The bid process clears the way for implementation of the plan to improve landscaping and parking around court square.

Brownsville planner Tom Skehan advises strategy
March 25, 2011

Community Principal Planner Tom Skehan of The Tennessee Dept. of Economic and Community Development met with the Brownsville Planning Commission and advised members to devote part of their monthly meeting time to strategic land use planning for the City of Brownsville. Skehan suggested taking demographic information and trends along with existing land use patterns to formulate a strategic plan for the future development of Brownsville.

Questions such as where to locate the central business district, where to locate educational facilities, and residential growth need to be incorporated into future planning.

Brownsville preservation project meeting set
March 25, 2011

City Director of Planning Sharon Hayes noted that the First meeting of the local Steering Committee for the State Downtown Preservation Project would occur on April 6th.

Brownsville was one of only 12 communities chosen statewide by the Tennessee Department of Economic and Community Development to provide assistance in the historic preservation and economic development of small towns through this project, which is soon to get underway.

Called meeting of the Brownsville City Board
March 25, 2011

There will be a called City Board Meeting this Tuesday, March 29, at 5:30 P.M. for the purpose of the second public reading of the proposed expansion of the Urban Growth Boundary for Brownsville.

Brownsville On the Move Ready for Next Meeting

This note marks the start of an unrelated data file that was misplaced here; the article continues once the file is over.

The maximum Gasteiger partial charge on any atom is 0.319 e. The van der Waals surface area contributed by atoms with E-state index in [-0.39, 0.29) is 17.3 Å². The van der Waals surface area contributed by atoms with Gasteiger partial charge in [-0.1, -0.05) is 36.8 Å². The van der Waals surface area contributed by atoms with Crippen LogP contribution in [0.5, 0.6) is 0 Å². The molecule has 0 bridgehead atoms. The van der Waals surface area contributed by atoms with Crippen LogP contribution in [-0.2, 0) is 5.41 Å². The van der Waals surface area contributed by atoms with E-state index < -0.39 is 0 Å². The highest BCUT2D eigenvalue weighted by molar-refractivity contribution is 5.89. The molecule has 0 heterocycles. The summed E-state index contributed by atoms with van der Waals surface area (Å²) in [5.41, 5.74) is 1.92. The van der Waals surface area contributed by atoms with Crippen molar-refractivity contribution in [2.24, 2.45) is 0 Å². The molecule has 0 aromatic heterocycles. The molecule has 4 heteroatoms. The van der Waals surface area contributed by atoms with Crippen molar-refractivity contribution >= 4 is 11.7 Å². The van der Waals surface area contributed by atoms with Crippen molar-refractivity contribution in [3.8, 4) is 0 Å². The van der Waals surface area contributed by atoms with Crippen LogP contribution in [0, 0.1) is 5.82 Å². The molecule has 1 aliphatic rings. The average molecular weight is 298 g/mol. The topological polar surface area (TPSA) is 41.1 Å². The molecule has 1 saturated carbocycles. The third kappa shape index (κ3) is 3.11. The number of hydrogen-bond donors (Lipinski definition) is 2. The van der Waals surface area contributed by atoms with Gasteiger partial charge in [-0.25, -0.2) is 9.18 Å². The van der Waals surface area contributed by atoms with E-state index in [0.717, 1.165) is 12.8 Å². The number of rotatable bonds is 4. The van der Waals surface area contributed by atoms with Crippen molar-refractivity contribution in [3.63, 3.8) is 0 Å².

March 25, 2011

The Brownsville on the Move planning process, a partnership with the City of Brownsville and the University of Memphis Planning Department will host its next meeting on Saturday, April 2nd from 10 am to 12 pm at the First South Bank Community Center, located on West Main Street.

Over the past two months project members have been soliciting feedback from town residents to learn more about what makes Brownsville great and what needs to happen to make it better. The visioning exercise is part of a six month community-wide input process which will lead to a community-based plan for the future development and growth of Brownsville based on the values identified by residents in surveys, interviews and input meetings.
“We know we’ve got a good thing here, it’s just building on our strengths and letting people know about it,” said Mayor Jo Matherne.

Brownsville community members of all ages are invited to come to the next input meeting to hear what residents have been saying so far and learn where we go from here. To learn more about the Brownsville on the Move visit

Personnel hired for Haywood County Criminal Justice complex.
March 22, 2011

In addition to two of the present maintenance men currently working at the courthouse who will perform duties at the Haywood County Criminal Justice Complex, Mayor Franklin Smith sought and obtained Commission approval for the hiring of David Sullivan and Raymond Starks to work at the new facility. As for security personnel, Sheriff Melvin Bond has hired Clarence Delk to fill the position of courtroom bailiff previously approved by the commission; and there will be four part time employees at the metal detector entrance working the equivalent of one full time, five-day position over the course of each week.

Haywood County Criminal Justice Complex under budget
March 22, 2011